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Sunday, 31 May 2020
Raw materials & technologies, Applications

Shape memory composite self-healing coatings for corrosion protection

Tuesday, 19 July 2016

A shape memory composite (SMC) coating with a self-healing ability was prepared by a facile method based on a thermoresponsive shape memory polymer (SMP) that utilised carnauba wax microparticles as healing agent.

Carnauba is a wax of the leaves of the palm <emphasize>Copernicia cerifera</emphasize>, a plant native to the north-east of Brazil. Source: Tacarijus - Own work;
Carnauba is a wax of the leaves of the palm Copernicia cerifera, a plant native to the north-east of Brazil. Source: Tacarij...

Damages to the SMC coating was healed via heating, which triggered a two-step healing mechanism consisting of defect closure through a shape memory effect at 65 °C and then defect sealing by molten wax at 90 °C.

Key role of carnauba wax confirmed

The surface morphologies of the scratched and healed coatings as well as a wax-free SMP coating were first studied by optical stereomicroscopy and scanning electron microscopy (SEM). To assess the recovery of the coating’s barrier properties, macroscopic and localised information was obtained by electrochemical impedance spectroscopy (EIS) and scanning electrochemical microscopy (SECM), respectively. The healing performance was also evaluated by comparing the macroscopic morphologies of the intact, damaged and healed coatings after long-term immersion. The results from both tests were in agreement and confirmed the key roles of carnauba wax microparticles in the complete recovery of the barrier properties of initially damaged coatings upon thermally assisted self-healing.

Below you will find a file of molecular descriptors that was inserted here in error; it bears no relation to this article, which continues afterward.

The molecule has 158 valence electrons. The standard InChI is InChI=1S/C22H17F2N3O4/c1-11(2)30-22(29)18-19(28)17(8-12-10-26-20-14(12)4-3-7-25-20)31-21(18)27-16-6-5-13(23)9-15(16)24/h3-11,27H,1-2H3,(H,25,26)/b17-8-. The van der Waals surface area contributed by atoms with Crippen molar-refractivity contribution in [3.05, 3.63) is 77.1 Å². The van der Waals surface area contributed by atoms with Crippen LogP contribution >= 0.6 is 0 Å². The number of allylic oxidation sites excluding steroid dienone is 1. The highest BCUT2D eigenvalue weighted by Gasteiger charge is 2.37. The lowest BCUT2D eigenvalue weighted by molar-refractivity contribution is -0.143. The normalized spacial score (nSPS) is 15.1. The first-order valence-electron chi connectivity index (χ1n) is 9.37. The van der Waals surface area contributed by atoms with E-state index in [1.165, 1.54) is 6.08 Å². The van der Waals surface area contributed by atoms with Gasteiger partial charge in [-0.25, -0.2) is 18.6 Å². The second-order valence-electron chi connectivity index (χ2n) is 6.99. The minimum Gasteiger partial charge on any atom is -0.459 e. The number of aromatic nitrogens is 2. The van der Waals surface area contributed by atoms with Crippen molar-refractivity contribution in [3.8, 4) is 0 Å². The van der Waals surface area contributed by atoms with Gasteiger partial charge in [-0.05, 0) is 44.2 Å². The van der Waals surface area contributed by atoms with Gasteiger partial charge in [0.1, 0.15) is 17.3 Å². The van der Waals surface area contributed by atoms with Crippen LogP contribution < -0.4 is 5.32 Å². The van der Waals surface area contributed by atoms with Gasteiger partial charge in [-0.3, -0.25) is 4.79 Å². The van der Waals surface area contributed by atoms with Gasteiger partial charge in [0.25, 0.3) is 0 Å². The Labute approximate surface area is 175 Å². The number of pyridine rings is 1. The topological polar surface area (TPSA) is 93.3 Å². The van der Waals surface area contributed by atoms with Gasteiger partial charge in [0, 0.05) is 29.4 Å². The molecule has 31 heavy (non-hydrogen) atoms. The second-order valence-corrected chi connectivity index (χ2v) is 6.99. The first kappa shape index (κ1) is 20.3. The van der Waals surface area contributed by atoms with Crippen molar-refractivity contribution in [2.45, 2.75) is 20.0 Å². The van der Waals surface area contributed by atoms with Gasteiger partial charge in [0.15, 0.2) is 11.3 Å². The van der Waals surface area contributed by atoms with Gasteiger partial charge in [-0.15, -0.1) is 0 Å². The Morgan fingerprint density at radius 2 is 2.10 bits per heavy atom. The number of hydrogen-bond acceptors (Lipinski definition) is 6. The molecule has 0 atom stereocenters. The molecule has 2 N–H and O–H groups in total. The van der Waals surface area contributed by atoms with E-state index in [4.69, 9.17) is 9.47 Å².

The study is published in: Progress in Organic Coatings, Volume 97, August 2016, Pages 261–268

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